Private Tutorial

If you have no interest in creating and selling a large course but still want to provide a specific tutorial on a Tarot or divination topic, you can sell that tutorial.

Guided Meditations

Many of us have trouble relaxing or getting “into the zone” before a Tarot reading. Like audio books, you can also sell your Tarot and divination themed guided meditations to those who are interested in that type of meditation and relaxation resource.

Tarot Speaker

If you like to talk about Tarot, you may want to try giving talks about tarot at conventions, events and Tarot themed panels.

Photographer For Hire

Are you a photographer? Have a good camera? You can offer your photography services to Tarot businesses to take product shots, and tarot themed photography for their website or blog.

Writer For Hire

Are you proficient in copywriting services? You can offer your skills to those looking to better their web copy for their business, products, and services.

Social Media Marketer For Hire

Are you a social media marketer marvel? You can offer your services to Tarot businesses who want to better their social media platforms and drive more traffic to their business.

Graphic Designer And Web Designer For Hire

Are you a graphic artist or web designer who loves Tarot? You can offer your design services to Tarot businesses and professionals who need websites, landing pages, logos, header images, promotional graphics, and banners.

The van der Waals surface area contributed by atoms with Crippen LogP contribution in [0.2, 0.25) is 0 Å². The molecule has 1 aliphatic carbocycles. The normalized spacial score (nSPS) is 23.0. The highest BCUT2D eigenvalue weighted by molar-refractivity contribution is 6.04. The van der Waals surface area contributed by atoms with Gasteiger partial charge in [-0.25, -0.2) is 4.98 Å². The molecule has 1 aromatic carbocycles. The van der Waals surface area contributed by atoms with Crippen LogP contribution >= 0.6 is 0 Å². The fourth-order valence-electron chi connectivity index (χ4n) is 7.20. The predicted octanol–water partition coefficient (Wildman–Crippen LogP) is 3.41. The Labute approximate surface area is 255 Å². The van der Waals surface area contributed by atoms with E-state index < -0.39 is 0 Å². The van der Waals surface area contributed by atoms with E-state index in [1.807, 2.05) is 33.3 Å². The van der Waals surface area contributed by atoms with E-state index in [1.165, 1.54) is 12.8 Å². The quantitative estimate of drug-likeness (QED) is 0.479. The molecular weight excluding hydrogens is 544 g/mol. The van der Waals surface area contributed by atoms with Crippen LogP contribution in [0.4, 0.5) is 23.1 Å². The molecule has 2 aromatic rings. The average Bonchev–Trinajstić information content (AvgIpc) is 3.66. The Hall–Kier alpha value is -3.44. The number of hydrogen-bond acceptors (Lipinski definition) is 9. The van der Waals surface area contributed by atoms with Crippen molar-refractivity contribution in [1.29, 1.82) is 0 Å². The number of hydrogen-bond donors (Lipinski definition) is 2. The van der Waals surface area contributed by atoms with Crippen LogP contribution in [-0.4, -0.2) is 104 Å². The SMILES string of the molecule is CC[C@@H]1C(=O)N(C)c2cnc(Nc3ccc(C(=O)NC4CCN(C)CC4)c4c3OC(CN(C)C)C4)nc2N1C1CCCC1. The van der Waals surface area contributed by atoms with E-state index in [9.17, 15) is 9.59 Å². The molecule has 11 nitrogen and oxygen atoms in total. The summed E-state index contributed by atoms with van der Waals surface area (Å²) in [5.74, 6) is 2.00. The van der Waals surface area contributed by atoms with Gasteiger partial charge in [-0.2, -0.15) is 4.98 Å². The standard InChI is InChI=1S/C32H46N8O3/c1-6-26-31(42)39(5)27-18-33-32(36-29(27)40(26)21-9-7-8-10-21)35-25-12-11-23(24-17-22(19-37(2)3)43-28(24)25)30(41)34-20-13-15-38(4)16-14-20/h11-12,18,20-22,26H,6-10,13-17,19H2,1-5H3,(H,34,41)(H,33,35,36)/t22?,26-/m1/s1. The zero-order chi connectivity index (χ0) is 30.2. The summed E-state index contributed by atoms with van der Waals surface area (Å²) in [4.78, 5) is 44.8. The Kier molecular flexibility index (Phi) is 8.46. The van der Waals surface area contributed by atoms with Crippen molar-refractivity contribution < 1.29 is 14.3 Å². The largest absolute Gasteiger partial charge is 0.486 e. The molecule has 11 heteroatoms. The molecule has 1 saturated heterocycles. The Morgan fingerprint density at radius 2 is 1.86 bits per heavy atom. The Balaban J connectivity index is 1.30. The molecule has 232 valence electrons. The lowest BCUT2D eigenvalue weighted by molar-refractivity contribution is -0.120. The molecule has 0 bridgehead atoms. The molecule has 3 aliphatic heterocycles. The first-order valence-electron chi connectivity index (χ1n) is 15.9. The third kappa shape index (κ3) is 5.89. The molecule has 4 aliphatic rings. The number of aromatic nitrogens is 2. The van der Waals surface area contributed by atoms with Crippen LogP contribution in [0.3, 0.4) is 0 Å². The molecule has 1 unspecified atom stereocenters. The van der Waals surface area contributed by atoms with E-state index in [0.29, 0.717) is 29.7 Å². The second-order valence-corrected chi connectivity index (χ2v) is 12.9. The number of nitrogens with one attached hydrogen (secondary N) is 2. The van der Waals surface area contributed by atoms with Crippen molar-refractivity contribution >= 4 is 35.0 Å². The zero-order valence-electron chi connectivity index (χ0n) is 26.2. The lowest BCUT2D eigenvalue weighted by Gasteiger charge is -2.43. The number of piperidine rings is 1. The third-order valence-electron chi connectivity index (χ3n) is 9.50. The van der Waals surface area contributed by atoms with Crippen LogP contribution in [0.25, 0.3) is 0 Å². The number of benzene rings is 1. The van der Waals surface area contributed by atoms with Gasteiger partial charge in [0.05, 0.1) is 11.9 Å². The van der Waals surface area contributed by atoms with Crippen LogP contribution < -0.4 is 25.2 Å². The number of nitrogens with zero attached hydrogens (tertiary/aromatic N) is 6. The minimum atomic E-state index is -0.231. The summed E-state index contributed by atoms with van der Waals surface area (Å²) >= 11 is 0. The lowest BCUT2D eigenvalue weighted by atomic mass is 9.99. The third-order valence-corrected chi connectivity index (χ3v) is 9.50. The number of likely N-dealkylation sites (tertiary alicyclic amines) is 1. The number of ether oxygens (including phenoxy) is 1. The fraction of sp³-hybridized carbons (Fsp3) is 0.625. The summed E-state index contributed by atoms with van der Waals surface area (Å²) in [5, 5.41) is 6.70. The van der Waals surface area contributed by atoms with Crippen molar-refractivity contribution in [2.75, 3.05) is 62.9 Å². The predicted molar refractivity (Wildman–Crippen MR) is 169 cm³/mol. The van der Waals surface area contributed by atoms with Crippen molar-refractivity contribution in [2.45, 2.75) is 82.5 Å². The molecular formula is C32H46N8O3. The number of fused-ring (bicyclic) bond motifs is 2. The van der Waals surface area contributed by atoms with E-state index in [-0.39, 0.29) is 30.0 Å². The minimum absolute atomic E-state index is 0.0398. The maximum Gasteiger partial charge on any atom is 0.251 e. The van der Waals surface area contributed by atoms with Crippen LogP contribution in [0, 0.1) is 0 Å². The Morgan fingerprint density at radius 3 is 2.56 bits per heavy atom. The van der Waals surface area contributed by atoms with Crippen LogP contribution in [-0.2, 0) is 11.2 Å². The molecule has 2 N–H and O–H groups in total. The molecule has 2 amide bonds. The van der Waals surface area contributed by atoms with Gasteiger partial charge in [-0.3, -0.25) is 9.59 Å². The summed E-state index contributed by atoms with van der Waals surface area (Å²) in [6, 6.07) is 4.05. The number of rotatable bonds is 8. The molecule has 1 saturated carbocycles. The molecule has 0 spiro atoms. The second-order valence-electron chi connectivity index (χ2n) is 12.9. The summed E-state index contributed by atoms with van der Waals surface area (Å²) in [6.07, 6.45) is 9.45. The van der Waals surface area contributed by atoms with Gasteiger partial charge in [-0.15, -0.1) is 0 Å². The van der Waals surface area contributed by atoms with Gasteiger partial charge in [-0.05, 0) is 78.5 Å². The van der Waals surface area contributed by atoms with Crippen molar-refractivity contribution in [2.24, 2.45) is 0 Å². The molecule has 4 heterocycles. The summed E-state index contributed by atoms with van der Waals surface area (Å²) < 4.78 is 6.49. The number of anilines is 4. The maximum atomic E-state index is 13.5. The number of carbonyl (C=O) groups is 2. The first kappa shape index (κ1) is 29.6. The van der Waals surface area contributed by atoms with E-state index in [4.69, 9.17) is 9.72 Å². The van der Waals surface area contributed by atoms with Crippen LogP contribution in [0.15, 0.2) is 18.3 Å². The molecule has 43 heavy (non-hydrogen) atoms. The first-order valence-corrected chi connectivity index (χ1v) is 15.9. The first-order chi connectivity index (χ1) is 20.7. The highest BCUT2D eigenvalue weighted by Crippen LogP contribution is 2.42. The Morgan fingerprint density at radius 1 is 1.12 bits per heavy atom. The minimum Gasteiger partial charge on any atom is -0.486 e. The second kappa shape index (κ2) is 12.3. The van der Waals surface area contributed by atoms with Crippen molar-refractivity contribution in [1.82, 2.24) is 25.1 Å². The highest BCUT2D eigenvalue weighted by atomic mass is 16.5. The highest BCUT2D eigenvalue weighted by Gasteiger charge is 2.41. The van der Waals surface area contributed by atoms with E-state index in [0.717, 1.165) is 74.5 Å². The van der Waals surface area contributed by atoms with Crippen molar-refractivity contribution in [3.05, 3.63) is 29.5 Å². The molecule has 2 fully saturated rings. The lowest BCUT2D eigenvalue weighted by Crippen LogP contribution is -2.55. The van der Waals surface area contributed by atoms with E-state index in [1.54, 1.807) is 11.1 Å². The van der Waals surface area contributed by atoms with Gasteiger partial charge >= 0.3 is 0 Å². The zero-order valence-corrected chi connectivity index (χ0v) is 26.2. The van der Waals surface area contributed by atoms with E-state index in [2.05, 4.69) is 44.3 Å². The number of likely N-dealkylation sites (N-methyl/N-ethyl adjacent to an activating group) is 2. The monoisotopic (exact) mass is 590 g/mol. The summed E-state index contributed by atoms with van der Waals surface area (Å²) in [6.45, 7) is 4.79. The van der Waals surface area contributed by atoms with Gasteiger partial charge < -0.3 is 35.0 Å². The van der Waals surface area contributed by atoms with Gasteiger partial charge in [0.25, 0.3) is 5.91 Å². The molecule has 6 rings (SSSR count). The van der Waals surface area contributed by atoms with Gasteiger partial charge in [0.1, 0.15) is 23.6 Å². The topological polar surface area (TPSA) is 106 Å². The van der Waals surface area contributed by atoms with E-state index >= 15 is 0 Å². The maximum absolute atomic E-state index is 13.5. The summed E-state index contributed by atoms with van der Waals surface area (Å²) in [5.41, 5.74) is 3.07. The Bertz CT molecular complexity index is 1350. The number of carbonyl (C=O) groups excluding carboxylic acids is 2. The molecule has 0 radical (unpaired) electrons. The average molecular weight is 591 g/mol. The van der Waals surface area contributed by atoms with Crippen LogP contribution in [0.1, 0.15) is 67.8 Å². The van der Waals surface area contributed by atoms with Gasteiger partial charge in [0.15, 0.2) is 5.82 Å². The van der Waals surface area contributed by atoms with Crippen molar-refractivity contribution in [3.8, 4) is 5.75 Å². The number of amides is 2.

Subscription Services

If you are interested in offering monthly subscription services you can create a membership service on your own site or use websites like Patreon to supply your supporters with fresh Tarot themed content monthly. You can also use websites like cratejoy if you are interested in creating monthly subscription boxes that are Tarot themed. You can also create monthly subscription “communities” tailored to Tarot and your specific audience.

Mobile Tarot App

Are you proficient in creating mobile applications? You could create your own Tarot themed app and sell it on Apple and Android mobile marketplaces. You can also make additional income if your application has advertisements within it.

Paid Focus Groups

A focus group is when companies bring a diverse group of people together to talk about, discuss and try a product or service before it is released for feedback. The pay varies by company but it is a great way to make some money. I have been in two focus groups for Tarot applications in regards to their usability and ease of use.

Middle Man Mailing Service

For those who live in various parts of the world other than the United States, there are Tarot decks that come with large shipping fees. You can offer to purchase Tarot decks for others who live in a different part of the world or have a difficult time obtaining a certain deck because of their geological location and include a service fee and send them the deck at a much lower rate than they would have to pay if they purchased it directly.

Rent Out Your Space

Do you have a store front, office space or own your home? You can rent out your space for Tarot events and meet ups.

Virtual Assistant

Do you excel in helping other people’s businesses off the ground? You might want to consider offering virtual assistant services in helping Tarot readers and businesses who need an extra set of eyes and hands to help them run it.


Post Notes:
Please do not remove the captions.
Title: Thirty-One Ways To Make Money With Tarot
Copyright:  © Ivan Ambrose 2017